In the wake of COVID-19, former political science professor Allan Saxe pledged up to $10,000 in matching funds to the Arlington Life Shelter in August.
After extending the original deadline to Sept. 7, the shelter matched Saxe’s pledge with donations made by other community members, said Jim Reeder, Arlington Life Shelter interim executive director.
The shelter assists homeless men, women and children in transitioning back to self-sufficiency by providing shelter, employment programs and transitional services. It has served more than 25,000 North Texans impacted by homelessness in the past 33 years, according to its website.
“We want people that we can help turn around,” Reeder said. “Ultimate goal is to get them back in their self-sufficient situation.”
The shelter completed renovations and opened a new building this summer, allowing staff to welcome about 40% more clients and providing more space for programming, 12 workstations and extra classrooms and children’s areas, Reeder said.
A fundraising campaign in 2017 raised about $5.8 million from local organizations and community individuals, which funded the shelter’s recent renovations. The shelter closed its doors Jan. 6 to begin construction and remained closed until early June.
In celebration of the expansion’s opening, Saxe’s donation offer of $10,000 kicked off a separate campaign by the shelter to match his funds through donations from other people and organizations. The shelter prompted community members to match his donation by Sept. 7, according to an Arlington Life Shelter Facebook post.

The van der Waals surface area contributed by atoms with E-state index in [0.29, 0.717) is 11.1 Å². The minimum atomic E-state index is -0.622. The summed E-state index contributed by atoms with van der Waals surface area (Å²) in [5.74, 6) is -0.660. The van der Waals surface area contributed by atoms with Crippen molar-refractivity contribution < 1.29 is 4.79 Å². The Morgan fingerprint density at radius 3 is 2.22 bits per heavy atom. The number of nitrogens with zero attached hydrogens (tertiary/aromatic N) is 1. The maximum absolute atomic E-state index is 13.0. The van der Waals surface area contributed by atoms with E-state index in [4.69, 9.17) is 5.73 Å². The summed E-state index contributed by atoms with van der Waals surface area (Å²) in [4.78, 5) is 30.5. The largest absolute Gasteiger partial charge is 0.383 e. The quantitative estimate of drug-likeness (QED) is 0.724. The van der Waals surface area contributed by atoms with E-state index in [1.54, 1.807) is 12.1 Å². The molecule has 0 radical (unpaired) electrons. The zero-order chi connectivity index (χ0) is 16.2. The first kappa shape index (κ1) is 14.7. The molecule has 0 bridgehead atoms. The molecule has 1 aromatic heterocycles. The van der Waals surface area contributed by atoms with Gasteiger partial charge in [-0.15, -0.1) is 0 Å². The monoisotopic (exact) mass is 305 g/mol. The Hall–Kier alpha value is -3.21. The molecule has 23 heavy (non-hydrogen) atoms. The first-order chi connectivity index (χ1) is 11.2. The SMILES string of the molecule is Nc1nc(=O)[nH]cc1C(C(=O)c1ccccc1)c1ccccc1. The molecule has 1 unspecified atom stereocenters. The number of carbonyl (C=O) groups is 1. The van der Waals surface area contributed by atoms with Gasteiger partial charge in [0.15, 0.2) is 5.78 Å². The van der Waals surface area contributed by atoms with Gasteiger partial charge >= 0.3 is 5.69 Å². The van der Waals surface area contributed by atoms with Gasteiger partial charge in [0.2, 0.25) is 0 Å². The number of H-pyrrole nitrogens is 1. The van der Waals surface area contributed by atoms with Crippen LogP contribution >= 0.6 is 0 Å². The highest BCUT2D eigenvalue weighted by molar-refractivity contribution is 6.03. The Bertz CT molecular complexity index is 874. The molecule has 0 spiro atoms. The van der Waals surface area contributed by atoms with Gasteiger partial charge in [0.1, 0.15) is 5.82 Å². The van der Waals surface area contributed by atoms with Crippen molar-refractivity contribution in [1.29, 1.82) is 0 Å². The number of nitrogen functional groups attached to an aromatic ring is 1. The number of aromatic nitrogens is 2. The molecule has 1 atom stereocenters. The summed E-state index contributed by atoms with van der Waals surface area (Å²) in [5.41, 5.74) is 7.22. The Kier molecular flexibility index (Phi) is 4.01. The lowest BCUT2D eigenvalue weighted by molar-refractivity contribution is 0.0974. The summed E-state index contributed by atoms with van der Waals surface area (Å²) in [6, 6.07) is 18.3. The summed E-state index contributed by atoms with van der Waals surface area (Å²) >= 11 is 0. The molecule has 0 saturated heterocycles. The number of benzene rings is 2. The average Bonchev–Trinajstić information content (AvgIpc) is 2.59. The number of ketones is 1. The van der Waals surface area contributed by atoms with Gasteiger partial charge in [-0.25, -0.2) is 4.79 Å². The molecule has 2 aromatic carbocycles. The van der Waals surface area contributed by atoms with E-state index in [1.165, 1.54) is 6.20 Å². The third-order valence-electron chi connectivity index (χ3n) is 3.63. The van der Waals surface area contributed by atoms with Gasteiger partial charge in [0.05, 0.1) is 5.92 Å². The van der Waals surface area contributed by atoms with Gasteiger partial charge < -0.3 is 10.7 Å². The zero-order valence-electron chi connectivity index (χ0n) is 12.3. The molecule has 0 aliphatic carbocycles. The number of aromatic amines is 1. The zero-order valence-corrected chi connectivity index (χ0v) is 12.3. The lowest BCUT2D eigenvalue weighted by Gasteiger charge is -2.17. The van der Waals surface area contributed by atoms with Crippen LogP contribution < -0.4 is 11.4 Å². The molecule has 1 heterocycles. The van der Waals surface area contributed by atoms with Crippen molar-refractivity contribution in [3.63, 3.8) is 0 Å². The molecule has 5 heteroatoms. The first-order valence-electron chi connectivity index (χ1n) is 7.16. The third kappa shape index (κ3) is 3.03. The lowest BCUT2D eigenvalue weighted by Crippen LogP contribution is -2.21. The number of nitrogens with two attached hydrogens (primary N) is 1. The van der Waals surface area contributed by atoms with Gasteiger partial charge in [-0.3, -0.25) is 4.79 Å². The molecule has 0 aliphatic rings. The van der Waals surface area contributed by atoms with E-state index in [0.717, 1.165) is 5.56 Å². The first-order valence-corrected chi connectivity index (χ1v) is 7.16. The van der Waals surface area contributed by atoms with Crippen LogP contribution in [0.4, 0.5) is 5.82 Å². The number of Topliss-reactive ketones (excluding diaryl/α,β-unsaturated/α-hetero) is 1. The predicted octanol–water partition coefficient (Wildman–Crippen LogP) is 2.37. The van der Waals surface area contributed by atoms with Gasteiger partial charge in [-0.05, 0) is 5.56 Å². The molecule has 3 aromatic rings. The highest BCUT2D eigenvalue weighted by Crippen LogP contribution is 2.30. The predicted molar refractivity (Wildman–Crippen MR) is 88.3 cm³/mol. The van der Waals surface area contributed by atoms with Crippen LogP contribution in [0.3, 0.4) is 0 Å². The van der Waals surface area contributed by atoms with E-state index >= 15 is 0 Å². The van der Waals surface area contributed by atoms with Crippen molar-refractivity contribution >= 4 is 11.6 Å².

“A lot of people really care about Dr. Saxe and things he’s done for Arlington,” Reeder said. “Not just Arlington Life Shelter but all across Arlington.”
Saxe worked at UTA for 54 years. He was recognized for outstanding teaching by the UT System Board of Regents in 2014.
Saxe has donated to various venues and local businesses throughout his years, including Allan Saxe Park, Allan Saxe Parkway and UTA’s Allan Saxe Field.
The life shelter has been overwhelmed due to the pandemic, Saxe said. He’s observed people in Arlington who need housing, food and protection. The shelter does wonderful work on a normal basis, but during the pandemic it’s even more important.
“The Arlington Life Shelter is just great,” he said. “I knew that they were assuming a big burden.”
Megan Waguespack, chief operating officer of client services and operations at Arlington Life Shelter, oversees all client programs. She overlooks safety, classes, food service and other important resources.
Demand is higher for a community of people needing shelter due to the impact of COVID-19. New protocols are being enforced at the shelter to accommodate for social distancing measures in order to keep families safe, Waguespack said.
“The need has increased, and our availability has decreased,” she said. “We definitely are seeing quite a problem in normal services.”